Terra Cotta Pot People

DIY Garden Art Craft Project Using New or Old Terra Cotta or Clay Pots

Human Sized, Child Sized, Even Crafted Into A Whimsical Animal Shape … This Garden Art Crafts Project Is Fun For All Ages

Terra Cotta Pot Man Project

I’m going to walk you through a very popular terra cotta pot crafts project — how to make “Pot People”. These garden art decorations can be as small or as large as your imagination and garden space allows. Use smaller pots for a child-size figure; larger pots for adult-sized figures. You can even make “Pot Animals”.

The great thing about this terra cotta pot crafts project is that you don’t necessarily have to use brand new pots. Use the slightly damaged ones you have laying around. You’ll be able to position a cracked or missing portion out of sight. It’s okay if your pots are a bit dirty because your pot-person will be exposed to the elements and after time, will get a weathered look anyway.

Terra Cotta Pot Dog

You’ll more than likely want to “soften” the appearance of your finished pot-person. After all, a bunch of strung together pots isn’t going to be that interesting, as illustrated by the pot-dog to the right. Push dry sphagnum moss, real moss or low-growing, creeping type plants into the spaces on the arms and legs. Make sure the plants you choose are suited to the location of your pot figure, i.e. sunny or shady location.

Attach the terra cotta pot used for the head with the planting hole upwards. This way you can plant something interesting to resemble hair. Or you may just want to place a hat on the pot-person’s head, tilted down over it’s “face”, making it look like it’s taking a nap.  🙂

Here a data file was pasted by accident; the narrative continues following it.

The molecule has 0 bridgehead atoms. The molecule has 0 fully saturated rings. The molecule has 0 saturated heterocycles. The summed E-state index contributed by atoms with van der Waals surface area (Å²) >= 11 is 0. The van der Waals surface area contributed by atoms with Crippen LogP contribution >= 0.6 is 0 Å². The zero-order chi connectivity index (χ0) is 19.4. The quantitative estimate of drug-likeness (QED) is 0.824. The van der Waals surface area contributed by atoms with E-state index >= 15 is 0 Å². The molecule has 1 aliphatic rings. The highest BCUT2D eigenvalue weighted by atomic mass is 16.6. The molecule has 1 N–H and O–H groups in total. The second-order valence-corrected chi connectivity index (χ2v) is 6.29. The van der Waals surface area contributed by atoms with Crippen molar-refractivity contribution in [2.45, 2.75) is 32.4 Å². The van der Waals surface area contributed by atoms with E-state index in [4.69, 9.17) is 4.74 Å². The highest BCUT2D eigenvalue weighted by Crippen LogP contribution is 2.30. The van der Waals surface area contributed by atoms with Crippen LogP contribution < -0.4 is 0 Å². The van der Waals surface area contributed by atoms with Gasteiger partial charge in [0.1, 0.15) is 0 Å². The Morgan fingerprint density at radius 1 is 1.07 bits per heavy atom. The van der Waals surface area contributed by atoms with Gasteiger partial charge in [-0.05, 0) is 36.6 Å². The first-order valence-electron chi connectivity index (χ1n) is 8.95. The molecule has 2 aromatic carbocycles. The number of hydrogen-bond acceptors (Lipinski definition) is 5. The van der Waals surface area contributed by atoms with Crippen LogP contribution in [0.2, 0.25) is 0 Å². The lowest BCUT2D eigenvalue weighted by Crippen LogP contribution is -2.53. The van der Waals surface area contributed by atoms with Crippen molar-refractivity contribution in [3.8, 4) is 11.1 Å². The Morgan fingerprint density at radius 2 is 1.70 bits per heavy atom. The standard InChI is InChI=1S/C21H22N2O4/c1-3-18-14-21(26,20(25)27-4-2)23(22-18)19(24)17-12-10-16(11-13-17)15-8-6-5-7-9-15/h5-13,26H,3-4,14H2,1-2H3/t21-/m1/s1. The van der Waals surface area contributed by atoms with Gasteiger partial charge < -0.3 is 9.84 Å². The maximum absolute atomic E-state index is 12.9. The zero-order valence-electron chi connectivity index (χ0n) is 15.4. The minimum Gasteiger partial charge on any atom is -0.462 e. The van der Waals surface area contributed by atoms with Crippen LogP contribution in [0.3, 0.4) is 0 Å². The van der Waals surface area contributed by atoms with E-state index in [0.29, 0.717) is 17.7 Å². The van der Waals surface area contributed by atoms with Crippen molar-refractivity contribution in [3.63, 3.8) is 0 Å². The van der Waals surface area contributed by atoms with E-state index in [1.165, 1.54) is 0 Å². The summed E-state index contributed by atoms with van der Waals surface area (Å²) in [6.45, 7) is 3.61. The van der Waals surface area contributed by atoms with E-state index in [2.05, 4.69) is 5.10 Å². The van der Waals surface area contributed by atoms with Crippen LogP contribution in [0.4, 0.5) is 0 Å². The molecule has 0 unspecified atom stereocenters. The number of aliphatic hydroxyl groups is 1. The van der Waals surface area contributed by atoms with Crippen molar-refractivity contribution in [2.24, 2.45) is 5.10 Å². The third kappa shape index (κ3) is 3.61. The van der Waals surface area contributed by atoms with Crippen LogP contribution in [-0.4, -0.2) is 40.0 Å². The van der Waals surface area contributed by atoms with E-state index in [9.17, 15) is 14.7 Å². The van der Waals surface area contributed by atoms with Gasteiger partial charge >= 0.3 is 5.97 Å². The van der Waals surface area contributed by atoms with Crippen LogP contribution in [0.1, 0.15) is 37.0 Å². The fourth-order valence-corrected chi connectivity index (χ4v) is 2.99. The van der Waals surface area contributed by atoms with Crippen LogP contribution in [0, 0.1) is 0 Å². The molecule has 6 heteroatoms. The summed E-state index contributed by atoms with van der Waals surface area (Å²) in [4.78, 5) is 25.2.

Terra Cotta Pot Person Arm

How about a pair of gloves to help simulate hands? A pair of boots on your figure’s “feet”? You could even paint the pots to simulate clothing. Or buy glazed pots for this purpose.

Basic Guidelines How to Build the Arms and Legs

You’ll want to string together each arm and leg separately. Use sturdy non-rotting rope (such as nylon) that is heavy enough gauge to easily work with. Plus it does need to withstand years in the outdoor elements. Don’t you want your creation to last more than a year or two?

To be on the safe side, I would allow at least triple the amount of rope for each arm and leg. Not only do you have to tie knots for each pot you use, but you also need extra left over to attach to the torso. Rope is cheap … don’t be skimpy!

You need to keep a little bit of space between each pot as you build the arms and legs. This can be accomplished by either:

  • Using rope that is thick enough so when you tie a knot, it won’t slip through the drainage hole; or
  • Using a piece of stick, a large washer or similar object that you can tie a knot around. The object will act as a “stopper” and not slip through the drainage hole.

Determine the spacing you want between each pot. Add a knot as you thread on each consecutive pot.

**TIP: After you’ve got the first pot strung, slip the cord up through the 2nd one. Decide the space you want between the pots. MARK (with a felt pen or similar) the cord where it comes out from the TOP of the second pot. Remove 2nd pot from cord. Now you can tie a knot where you marked the cord and slip the pot back on. If you like the spacing, measure where the knot is tied and proceed for the rest of the arms and legs.

Attaching The Body Parts Together

Joining All The Parts Takes A Bit of Dexterity

Torso and Head

Making the torso is relatively easy. Refer to the illustration below. The upper and lower sections are two pots. You’ll need to tie knots and/or objects (as previously mentioned) on your rope to keep these two pots held firmly against each other.